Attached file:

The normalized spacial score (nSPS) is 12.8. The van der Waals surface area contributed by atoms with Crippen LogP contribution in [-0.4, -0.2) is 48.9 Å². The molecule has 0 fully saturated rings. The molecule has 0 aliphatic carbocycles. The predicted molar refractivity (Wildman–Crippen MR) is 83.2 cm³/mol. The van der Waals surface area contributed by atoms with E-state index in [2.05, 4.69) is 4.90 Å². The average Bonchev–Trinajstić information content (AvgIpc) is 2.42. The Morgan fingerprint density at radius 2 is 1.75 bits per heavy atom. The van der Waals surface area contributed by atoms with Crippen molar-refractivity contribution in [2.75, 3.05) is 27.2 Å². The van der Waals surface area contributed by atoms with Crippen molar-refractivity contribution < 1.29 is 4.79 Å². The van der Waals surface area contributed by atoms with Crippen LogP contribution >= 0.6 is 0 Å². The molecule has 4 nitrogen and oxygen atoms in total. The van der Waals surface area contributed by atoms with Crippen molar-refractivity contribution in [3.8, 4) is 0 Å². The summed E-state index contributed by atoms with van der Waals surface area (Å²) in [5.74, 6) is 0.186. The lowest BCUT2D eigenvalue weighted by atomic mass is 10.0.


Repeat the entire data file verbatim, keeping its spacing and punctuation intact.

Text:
The normalized spacial score (nSPS) is 12.8. The van der Waals surface area contributed by atoms with Crippen LogP contribution in [-0.4, -0.2) is 48.9 Å². The molecule has 0 fully saturated rings. The molecule has 0 aliphatic carbocycles. The predicted molar refractivity (Wildman–Crippen MR) is 83.2 cm³/mol. The van der Waals surface area contributed by atoms with E-state index in [2.05, 4.69) is 4.90 Å². The average Bonchev–Trinajstić information content (AvgIpc) is 2.42. The Morgan fingerprint density at radius 2 is 1.75 bits per heavy atom. The van der Waals surface area contributed by atoms with Crippen molar-refractivity contribution in [2.75, 3.05) is 27.2 Å². The van der Waals surface area contributed by atoms with Crippen molar-refractivity contribution < 1.29 is 4.79 Å². The van der Waals surface area contributed by atoms with Crippen LogP contribution >= 0.6 is 0 Å². The molecule has 4 nitrogen and oxygen atoms in total. The van der Waals surface area contributed by atoms with Crippen molar-refractivity contribution in [3.8, 4) is 0 Å². The summed E-state index contributed by atoms with van der Waals surface area (Å²) in [5.74, 6) is 0.186. The lowest BCUT2D eigenvalue weighted by atomic mass is 10.0.